ways thought that the hon. gentleman was one who prided himself on being a gentleman who did not misquote or misrepresent the language of another. With your permission. Mr. Sneaker, I will read what the leader of the opposition said, and I will give the quotation that he made from the speech of the hon. member for North Toronto. The leader of the opposition said:
One of the criticisms which has been made upon the resolution is this: That parliament did not then proffer to the empire in the hour of peril anything more than an expression of a desire to co-operate and'an intention to perform. Well, Sir, so far as we on this side of the House are concerned that is not our fault. My hon. friend from North Toronto said, in that debate, with my concurrence:
To-day peril stands at the gateway. It is not for me to say how great it is, but I cannot brush it aside. To-day it impresses itself upon the greatest statesmen of the old country; to-day it appeals to Australia until public subscriptions are taken, and the government is being importuned to do even more than its settled policy to meet the emergency; to-day little New Zealand gives one Dreadnought and offers a second, and to-day Canada faces that position of peril and emergency. Let me say to my right hon. friend, that if after careful consideration he proposes to this parliament a means for meeting that emergency adequately, now and as it should be, whether it be by the gift of Dreadnoughts or the gift of money of this country, this side of the House will stand beside him, and stand for Canada in supporting that measure.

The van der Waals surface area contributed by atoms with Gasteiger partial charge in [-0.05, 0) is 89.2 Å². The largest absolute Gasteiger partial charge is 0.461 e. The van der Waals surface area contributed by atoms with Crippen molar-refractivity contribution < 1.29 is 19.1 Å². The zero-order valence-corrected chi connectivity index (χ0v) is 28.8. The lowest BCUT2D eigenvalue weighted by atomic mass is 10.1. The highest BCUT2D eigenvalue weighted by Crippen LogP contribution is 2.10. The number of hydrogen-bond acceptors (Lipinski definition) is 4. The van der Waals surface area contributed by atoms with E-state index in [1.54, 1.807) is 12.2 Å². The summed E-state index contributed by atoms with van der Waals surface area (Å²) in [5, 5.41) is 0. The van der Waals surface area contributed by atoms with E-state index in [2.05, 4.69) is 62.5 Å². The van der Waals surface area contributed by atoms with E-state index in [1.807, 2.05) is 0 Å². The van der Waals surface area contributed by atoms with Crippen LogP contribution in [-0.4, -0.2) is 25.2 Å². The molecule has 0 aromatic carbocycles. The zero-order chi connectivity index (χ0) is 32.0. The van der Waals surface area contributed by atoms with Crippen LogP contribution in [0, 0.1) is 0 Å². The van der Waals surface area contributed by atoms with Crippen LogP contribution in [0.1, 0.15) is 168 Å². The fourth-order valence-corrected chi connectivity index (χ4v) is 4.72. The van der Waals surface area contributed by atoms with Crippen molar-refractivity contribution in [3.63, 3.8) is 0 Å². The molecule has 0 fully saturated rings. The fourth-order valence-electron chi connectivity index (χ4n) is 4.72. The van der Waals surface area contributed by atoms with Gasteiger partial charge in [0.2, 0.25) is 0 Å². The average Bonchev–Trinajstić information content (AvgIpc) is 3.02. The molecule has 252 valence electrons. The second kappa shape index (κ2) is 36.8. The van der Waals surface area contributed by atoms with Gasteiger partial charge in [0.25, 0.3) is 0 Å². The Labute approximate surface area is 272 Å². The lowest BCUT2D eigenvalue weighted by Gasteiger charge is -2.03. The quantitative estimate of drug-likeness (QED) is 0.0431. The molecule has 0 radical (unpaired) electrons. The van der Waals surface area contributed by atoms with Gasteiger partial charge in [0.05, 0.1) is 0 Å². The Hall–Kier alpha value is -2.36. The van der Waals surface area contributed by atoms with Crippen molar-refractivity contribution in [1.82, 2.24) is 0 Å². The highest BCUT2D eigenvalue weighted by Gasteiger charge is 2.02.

I appeal to you, Mr. Speaker, and to the members of this House, whether the hon. member for Cape Breton, in making the statement he did. quoted the hon. member for North Toronto and the leader of the opposition correctly. The hon. member also spoke to the effect that we had never been asked to assist the mother country in this emergency. That they did not come over and ask us to give them some money, that they should have sent a request for funds through the Tegular channels or in some other way. I would like to know in what way the hon. member would expect the statesmen of the mother country to intimate to this country that they would be glad of assistance in the emergency that is now before the whole British empire. I should imagine that a eentleman of his standing in the legal profession, one who has occupied a seat on the bench, if he wished to give a judicial statement in regard to the matter, would have studied the question to some extent so as to satisfy himself that the remarks he was going to make were actually based on fact. I am sorry to make these quotations because they have all been placed on record before, but the statements of the hon. gentleman make it absolutely necessary. Lord Tweedmouth's statements have been already quoted, and I suppose that even the member for Cape Breton will allow that